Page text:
What costs are involved in CFD trading?

Surprises can be very hit-and-miss. Some people love a surprise, some people loathe a surprise. Of course, it depends on the type of surprise you get – a winning lottery ticket is far more welcome than coming home to find your dog has torn your sofa to pieces. Perhaps something everyone can agree on, however, is that nobody likes a surprise that leaves you out of pocket.

 

If you’re new to CFD trading, you might not be aware of some of the associated costs that come with carrying out a trade. These fees can vary from broker to broker (so you should always check and choose carefully!), but it’s worth getting to know the transactional costs out there. That way, you can avoid any unwanted surprises and also plan your budget accordingly.

 

So, what do you need to look out for?

“It takes money to make money.”

There are two types of fees you might be subject to when you carry out a trade: trading fees and non-trading fees.

 

Trading fees are charged when you carry out a trade. Let’s take a look at some of the most common trading fees you might encounter. 

 

Many brokers will charge commissions for the use of their services, usually amounting to 0.1-2% of the trade’s underlying value. However, some brokers will offer zero-commission trading on certain securities; for instance, with Eurotrader, all stock CFDs are completely commission-free!

 

Traders will also typically have to pay spreads. This refers to the difference between the buy (bid) and sell (ask) price, and it reflects the supply and demand of a specific asset. Typically, higher volatility will lead to wider spreads (which are more costly), and lower volatility will result in narrower spreads. 

 

Some brokers might charge conversion fees if you trade, deposit or withdraw money using a currency that needs converting. For example, if your account is EU-based, but you deposit money from your US bank account, the broker will have to convert your dollars to euros to complete the deposit, and they may charge you for this process. 

 

Note: we at Eurotrader don’t charge conversion fees. Rather, we do conversions at spot market price – but be careful, as you may be charged conversion fees by your bank!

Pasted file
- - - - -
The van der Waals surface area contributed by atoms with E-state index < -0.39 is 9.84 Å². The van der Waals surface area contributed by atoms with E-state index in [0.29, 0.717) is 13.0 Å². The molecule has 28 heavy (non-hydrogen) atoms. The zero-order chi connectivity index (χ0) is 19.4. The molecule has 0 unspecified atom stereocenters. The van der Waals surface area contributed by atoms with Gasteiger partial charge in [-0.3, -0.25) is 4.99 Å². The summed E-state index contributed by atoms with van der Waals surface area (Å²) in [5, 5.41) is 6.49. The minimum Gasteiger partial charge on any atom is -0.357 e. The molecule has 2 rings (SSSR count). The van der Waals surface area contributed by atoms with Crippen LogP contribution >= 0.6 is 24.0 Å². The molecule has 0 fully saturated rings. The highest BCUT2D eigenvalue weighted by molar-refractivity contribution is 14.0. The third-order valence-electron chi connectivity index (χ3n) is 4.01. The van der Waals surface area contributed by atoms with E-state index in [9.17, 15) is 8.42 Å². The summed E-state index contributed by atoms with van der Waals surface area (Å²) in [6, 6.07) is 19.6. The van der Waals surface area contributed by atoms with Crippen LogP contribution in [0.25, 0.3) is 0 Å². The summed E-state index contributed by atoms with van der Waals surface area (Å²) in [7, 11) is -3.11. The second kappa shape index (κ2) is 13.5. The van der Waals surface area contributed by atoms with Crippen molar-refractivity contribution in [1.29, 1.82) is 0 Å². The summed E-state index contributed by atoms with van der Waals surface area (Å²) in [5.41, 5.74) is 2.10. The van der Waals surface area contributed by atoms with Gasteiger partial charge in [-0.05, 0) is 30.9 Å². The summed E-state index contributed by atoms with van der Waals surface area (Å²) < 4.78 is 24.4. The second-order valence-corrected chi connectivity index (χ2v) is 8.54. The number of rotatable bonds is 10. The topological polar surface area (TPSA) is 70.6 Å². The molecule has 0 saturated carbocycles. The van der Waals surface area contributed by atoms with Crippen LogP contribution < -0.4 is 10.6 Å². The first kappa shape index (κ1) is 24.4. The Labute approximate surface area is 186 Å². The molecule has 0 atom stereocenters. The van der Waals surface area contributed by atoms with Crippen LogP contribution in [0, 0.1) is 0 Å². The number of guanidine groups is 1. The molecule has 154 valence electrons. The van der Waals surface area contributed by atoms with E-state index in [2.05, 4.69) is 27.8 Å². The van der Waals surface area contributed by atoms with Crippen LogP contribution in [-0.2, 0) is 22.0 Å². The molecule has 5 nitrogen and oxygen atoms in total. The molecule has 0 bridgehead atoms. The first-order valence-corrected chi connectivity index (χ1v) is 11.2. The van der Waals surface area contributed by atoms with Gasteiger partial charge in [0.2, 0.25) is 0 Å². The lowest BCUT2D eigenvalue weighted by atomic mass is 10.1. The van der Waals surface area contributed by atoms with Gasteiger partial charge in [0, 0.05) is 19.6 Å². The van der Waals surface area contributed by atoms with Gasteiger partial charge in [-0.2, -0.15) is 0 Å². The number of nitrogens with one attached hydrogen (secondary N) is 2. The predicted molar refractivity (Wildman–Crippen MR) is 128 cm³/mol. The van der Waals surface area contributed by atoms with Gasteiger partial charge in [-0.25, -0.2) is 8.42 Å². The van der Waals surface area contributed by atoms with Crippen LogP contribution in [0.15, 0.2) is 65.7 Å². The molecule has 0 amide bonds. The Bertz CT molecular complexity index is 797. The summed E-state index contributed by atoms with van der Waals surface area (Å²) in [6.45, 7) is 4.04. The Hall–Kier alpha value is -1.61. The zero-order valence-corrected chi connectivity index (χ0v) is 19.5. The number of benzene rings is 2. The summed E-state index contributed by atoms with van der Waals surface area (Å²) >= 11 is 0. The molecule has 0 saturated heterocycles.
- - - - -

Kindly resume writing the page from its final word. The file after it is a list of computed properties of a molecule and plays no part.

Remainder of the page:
If you hold positions overnight, you may be charged an overnight fee. This is a daily cost that is calculated based on the size of the trade itself. More common in leveraged trading, these overnight fees are often referred to as ‘swaps’. However, some religious beliefs inhibit the payment or receipt of interest of any kind, which is why some brokers will offer swap-free accounts.

 

Now, let’s look at non-trading fees. These are the charges incurred which are not directly related to trading itself.

 

For instance, depending on your broker, you might need to pay a monthly account fee. Similarly, if you’re subscribed to any additional services (such as data feeds, VPS services, etc), you’ll often have to pay for a subscription.

 

Furthermore, some brokers will charge for withdrawals and deposits. These costs may vary depending on the method(s) used.

 

Finally, you should also check for whether your broker charges inactivity fees – the last thing you want is to take a break from trading, only to return to a charge you’ve not considered! Any brokers that do charge inactivity fees will specify the time period this will come into effect, so you can plan accordingly.

 

Eurotrader fees

 

Eurotrader has thousands of US, UK and European stock CFDs for you to trade, COMMISSION-FREE! Check out our product listings here.

 

We also don’t charge conversion fees (we do conversions at spot market price), account fees or inactivity fees!

Disclaimer: Eurotrader doesn’t represent that the material provided here is accurate, current or complete, and therefore shouldn’t be relied upon as such. The information provided here, whether from a third party or not, isn’t to be considered as a recommendation; or an offer to buy or sell; or the solicitation of an offer to buy or sell any security, financial product or instrument; or to participate in any particular trading strategy. We advise any readers of this content to seek their own advice.

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